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January 21, 2021

Peabody exhibit honors Baltimore neighborhoods

By RISHABH KUMAR | February 27, 2020

b3-city-of-neighborhoods

COURTESY OF RISHABH KUMAR

John Clark Mayden’s photo exhibition reflects on Baltimore’s history. 

The George Peabody Library held a City of Neighborhoods celebration on Sunday as part of the closing week of the exhibition of City People: Black Baltimore in the Photographs of John Clark Mayden, an exhibition of Mayden’s photos. The event involved a variety of activities encouraging Baltimore residents to share their experiences of the city, interact with past figures who inhabited it and highlight diverse, artistic voices in the city while focusing the ideas of community and home through the specific realities of Baltimore. 

The day began with a series of activities for visitors that allowed them to discuss their personal experiences and relationships that defined their lives in Baltimore as well as explore the experiences of past residents of the city. For example, there were posters where visitors wrote about or drew their favorite places or memorable experiences, as well as maps of Baltimore filled with stickers representing where these people had lived, worked or simply had a good time in the city. 

There were also exhibits with voice recordings of previous residents representing how the city was experienced in the past and how that experience had changed. Another activity highlighted the life of one of the city’s most famous residents — Frederick Douglass. It was poignant, yet haunting, to see for myself the maps from antebellum Baltimore which showed the same world that he used to inhabit and the ledgers from the same period that also described the Aulds, the slave owners Douglass was sent to live with. 

This theme of allowing for person-to-person communication while highlighting some distinct voices continued with the next event: performances and an open mic. It started with multiple artists sharing stories and poetry related to the idea of home. One of the highlights was a story by David Fakunle, who spoke about how there is great power in acknowledging one’s home. 

“My wife, she never wanted to return back to her home in Sinaloa, because she said she hadn’t been there since she was a kid and nobody would remember her… but after going one time, I can see that she’s now an entirely different person… I see it in her eyes, but most of all, I see it because she can’t stop talking about it,” he said.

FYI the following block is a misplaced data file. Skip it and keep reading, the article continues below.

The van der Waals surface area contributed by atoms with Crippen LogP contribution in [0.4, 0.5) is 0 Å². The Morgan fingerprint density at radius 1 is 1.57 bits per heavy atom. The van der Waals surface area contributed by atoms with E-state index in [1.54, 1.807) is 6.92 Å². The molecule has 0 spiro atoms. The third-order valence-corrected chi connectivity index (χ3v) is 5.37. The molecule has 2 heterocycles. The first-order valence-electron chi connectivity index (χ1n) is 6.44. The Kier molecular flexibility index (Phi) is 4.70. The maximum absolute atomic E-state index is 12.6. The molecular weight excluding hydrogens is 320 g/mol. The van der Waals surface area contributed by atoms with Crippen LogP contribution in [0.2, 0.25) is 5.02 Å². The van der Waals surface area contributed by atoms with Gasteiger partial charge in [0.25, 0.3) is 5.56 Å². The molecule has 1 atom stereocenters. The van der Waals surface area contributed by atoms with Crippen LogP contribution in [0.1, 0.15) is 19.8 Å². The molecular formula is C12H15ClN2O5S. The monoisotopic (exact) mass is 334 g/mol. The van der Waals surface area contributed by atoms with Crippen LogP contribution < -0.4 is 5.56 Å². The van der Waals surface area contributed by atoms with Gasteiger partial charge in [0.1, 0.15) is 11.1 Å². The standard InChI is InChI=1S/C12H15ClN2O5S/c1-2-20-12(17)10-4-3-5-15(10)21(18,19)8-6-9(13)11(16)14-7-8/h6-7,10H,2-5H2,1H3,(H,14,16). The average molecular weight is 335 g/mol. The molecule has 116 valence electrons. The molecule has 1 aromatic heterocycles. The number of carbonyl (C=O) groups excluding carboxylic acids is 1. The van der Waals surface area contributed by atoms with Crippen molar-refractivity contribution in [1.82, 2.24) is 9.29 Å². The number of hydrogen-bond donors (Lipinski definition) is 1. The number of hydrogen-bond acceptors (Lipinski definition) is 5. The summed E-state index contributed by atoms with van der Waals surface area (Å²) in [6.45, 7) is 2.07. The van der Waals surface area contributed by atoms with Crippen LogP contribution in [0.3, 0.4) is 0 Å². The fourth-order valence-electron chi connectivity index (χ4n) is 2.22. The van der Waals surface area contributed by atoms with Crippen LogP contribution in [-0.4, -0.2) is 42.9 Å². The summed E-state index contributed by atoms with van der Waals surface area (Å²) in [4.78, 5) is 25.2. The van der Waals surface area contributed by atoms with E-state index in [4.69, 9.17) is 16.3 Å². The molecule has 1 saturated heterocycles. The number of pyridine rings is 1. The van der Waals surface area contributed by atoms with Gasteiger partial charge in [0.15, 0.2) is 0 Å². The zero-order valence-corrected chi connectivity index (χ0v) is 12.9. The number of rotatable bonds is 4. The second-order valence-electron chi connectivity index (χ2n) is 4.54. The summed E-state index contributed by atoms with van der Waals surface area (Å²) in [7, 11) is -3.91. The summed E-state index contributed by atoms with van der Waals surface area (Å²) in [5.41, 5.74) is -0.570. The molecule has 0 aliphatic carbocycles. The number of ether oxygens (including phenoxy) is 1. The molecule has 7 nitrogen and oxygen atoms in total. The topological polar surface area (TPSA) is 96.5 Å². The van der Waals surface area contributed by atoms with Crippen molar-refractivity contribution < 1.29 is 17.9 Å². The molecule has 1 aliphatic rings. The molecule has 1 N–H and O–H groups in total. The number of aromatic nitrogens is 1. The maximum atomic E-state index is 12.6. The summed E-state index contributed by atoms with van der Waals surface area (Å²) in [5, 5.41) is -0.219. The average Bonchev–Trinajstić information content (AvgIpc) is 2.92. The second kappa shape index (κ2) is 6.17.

After opening up the mic to residents, a series of personal testimonies on the city followed; people spoke about how home to them was not just their immediate surroundings but the city itself. From the National Great Blacks in Wax Museum, to Panda Express and the Charmery, each person described the ethereal qualities of belonging and community, whether at that moment or forever, that made them a part of their home. 

At the same time, home could just as easily mean the opposite. One speaker recited a poem about the exclusion and oppression that many residents felt due to the violence in Baltimore. 

In the next event of the evening, poet Kondwani Fidel dealt with these issues of exclusion through his 2018 documentary Hummingbirds in The Trenches. It was essentially a dramatization of his poem of the same name, but it was also interpolated with interviews with him. 

The documentary highlighted how Fidel’s home shaped who he is – both the good and the bad. As mentioned in the documentary, “Resilience was ingrained in you, growing up in Baltimore.” But that resilience only arose because his parents were both struggling with drug abuse and because of the death of his seven-year-old brother. He also spoke about how his growth meant seeing how life did not need to be defined by these situations when he travelled outside Baltimore. Rather, his true growth came in acknowledging the problems and staying in the city to try to fix them. 

One of the lines in the documentary, and one which Fidel later touched on, was one which addressed these issues in a particularly incisive way. 

“If you ain’t telling your story you’re giving society the space to kill you,” Fidel said. 

In many ways, that statement was a defining phrase for the entire event: an event highlighting that one of the ways to change society is simply by acknowledging its existence, whether it be through poetry, personal testimonies or photography. 

The exhibit will continue to be in the Peabody library until Mar. 1. I would highly recommend visiting it and seeing the city through the varied perspectives of its residents. 

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